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In a press release lauding the new CFPB regulations, theNational Consumer Law Center saysthat prepaid cardholders should never be allowed to overdraw the amount ontheir cards, regardless of the terms and conditions.
“While these rules are a bigimprovement,” Saunders noted that “overdrafts should be prohibited entirely onprepaid cards. Consumers should be able to rely on a prepaid card being truly‘prepaid’ and as a safe way to control spending.”
That description of prepaid is deceptively simple, but alloverdrafts are not created equal. For example, NetSpend offers a ‘PurchaseCushion’ that will allow a cardholder to overdraw small amounts with no fee.From the CardholderAgreement:
However as a non-contractualcourtesy, and in our sole discretion, upon qualifying for an upgrade to theNetSpend Premier Card Account, we may from time-to-time approve purchasetransactions that you request that create up to a $10.000 negative balance inyour Card Account. We refer to this feature as the Purchase Cushion. You willnot be assessed any fees for Purchase Cushion coverage
For the NCLC, this is not acceptable, even if the cardholdermight need to overdraw to cover a bill or unexpected expense. Cardholders mustqualify for the service and must opt in to any additional overdrafts. Thequestion is whether or not prepaid can become a tool that allows its users tomanage their financial life in a way that is equivalent in respect to othertypes of financial accounts. The detailsof the rules lie buried in the 860 pages of the regulation, so it is too soonto say whether the appropriate balance has been struck. But, if all thecourtesies and protections of Regulation E and thus other deposit accounts areto be extended to prepaid cards, shouldn’t the options come with it as well?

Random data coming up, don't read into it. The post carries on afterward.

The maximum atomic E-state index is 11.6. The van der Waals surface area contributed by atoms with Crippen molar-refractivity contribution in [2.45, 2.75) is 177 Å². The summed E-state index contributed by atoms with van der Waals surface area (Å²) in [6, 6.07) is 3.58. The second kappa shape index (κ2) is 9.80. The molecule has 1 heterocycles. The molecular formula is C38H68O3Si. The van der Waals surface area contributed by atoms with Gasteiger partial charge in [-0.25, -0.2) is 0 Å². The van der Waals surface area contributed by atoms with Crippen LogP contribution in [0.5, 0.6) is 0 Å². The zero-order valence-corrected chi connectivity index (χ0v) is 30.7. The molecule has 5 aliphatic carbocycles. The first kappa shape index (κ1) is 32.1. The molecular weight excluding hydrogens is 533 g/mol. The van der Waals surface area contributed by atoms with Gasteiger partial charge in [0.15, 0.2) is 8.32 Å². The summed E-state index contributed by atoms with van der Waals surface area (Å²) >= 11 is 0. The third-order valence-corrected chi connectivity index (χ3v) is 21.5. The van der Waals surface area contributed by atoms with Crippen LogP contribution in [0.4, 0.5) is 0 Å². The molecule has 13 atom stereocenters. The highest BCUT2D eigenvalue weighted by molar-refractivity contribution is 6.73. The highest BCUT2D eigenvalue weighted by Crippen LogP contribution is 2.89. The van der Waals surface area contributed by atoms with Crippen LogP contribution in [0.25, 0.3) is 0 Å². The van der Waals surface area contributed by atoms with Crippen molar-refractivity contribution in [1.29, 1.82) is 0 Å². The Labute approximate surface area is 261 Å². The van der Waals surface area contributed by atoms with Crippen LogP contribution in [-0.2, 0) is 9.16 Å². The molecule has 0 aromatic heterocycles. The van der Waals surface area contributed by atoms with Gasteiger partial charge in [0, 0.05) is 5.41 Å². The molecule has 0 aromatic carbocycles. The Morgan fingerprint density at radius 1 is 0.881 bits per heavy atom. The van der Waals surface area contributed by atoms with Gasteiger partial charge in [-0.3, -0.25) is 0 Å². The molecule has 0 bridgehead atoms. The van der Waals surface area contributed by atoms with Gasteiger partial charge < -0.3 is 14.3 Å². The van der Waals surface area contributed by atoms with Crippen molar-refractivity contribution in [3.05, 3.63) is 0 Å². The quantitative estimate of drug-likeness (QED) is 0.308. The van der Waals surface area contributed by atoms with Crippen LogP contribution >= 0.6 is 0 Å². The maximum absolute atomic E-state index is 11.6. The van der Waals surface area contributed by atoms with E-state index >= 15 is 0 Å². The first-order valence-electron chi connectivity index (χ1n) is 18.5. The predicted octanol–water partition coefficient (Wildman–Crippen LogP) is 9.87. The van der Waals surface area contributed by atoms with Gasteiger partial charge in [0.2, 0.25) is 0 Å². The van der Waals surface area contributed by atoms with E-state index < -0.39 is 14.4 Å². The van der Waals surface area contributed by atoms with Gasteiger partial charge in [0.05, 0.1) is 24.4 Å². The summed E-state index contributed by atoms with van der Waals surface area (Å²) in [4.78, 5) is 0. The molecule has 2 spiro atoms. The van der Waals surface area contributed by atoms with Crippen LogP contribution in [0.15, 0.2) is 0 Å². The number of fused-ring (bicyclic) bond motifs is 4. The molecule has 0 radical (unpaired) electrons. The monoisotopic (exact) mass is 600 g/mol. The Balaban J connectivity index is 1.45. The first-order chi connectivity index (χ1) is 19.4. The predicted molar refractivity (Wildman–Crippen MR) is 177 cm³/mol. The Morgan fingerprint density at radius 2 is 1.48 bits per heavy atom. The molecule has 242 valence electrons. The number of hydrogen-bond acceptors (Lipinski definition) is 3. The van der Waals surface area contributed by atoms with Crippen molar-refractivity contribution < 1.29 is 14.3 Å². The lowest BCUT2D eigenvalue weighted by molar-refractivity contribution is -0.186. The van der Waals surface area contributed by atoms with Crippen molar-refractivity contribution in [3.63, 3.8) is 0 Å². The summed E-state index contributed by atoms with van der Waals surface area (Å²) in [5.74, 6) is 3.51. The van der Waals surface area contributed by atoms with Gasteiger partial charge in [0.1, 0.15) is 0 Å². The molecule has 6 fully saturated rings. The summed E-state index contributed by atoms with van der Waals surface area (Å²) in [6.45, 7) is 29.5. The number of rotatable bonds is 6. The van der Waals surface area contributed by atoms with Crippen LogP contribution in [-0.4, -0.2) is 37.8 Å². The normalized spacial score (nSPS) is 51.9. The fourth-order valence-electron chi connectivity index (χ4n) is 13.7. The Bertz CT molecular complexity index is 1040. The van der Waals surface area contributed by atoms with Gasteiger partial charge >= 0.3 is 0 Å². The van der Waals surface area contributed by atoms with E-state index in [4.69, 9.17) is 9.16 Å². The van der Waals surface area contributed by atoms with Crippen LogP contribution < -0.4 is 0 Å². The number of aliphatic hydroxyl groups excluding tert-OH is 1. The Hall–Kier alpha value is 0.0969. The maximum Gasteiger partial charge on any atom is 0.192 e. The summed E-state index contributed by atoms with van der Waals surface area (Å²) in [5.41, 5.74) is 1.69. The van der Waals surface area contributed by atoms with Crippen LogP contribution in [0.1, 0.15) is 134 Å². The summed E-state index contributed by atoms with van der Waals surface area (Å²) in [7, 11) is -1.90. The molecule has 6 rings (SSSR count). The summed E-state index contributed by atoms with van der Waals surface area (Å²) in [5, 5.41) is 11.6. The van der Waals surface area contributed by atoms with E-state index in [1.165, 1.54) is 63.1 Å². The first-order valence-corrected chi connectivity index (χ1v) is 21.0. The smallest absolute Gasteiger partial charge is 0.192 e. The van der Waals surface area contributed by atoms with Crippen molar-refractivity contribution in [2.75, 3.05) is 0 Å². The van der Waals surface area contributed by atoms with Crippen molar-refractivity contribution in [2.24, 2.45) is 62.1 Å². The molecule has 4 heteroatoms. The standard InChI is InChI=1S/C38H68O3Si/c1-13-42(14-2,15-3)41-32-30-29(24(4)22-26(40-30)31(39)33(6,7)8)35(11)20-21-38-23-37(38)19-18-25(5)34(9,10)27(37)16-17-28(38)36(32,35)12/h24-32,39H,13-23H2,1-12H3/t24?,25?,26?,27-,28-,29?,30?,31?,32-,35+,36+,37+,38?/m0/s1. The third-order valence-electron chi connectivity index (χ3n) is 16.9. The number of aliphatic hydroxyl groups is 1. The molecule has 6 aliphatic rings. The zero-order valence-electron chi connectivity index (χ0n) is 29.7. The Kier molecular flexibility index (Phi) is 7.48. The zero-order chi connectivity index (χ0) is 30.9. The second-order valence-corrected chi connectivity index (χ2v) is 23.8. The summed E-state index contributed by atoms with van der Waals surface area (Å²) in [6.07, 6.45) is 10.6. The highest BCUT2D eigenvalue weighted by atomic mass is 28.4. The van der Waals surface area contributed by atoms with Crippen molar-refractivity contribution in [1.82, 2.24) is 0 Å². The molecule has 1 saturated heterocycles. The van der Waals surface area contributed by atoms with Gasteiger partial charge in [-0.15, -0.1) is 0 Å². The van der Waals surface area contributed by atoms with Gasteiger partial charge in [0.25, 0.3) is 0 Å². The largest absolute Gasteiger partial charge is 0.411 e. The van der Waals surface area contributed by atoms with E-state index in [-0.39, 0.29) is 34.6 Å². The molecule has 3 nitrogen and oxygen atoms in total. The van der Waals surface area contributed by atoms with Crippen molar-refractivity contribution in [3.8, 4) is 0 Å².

Overview by Ben Jackson, Director, Prepaid Advisory Service for Mercator Advisory Group